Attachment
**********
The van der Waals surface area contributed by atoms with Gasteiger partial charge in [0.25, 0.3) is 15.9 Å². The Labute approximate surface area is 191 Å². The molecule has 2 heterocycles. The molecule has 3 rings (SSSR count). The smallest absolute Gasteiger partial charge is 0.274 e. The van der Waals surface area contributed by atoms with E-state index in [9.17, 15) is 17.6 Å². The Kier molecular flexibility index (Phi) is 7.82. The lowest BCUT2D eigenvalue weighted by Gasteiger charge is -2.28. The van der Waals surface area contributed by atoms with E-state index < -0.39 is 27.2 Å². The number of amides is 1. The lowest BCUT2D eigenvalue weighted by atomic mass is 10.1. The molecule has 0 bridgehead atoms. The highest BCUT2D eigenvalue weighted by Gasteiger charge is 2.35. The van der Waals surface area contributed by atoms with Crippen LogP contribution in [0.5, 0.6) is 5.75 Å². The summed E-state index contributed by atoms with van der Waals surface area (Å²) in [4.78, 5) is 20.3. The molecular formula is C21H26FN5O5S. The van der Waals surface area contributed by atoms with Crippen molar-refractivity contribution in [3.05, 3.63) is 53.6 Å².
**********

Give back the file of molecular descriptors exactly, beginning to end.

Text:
The van der Waals surface area contributed by atoms with Gasteiger partial charge in [0.25, 0.3) is 15.9 Å². The Labute approximate surface area is 191 Å². The molecule has 2 heterocycles. The molecule has 3 rings (SSSR count). The smallest absolute Gasteiger partial charge is 0.274 e. The van der Waals surface area contributed by atoms with E-state index in [9.17, 15) is 17.6 Å². The Kier molecular flexibility index (Phi) is 7.82. The lowest BCUT2D eigenvalue weighted by Gasteiger charge is -2.28. The van der Waals surface area contributed by atoms with E-state index < -0.39 is 27.2 Å². The number of amides is 1. The lowest BCUT2D eigenvalue weighted by atomic mass is 10.1. The molecule has 0 bridgehead atoms. The highest BCUT2D eigenvalue weighted by Gasteiger charge is 2.35. The van der Waals surface area contributed by atoms with Crippen LogP contribution in [0.5, 0.6) is 5.75 Å². The summed E-state index contributed by atoms with van der Waals surface area (Å²) in [4.78, 5) is 20.3. The molecular formula is C21H26FN5O5S. The van der Waals surface area contributed by atoms with Crippen molar-refractivity contribution in [3.05, 3.63) is 53.6 Å².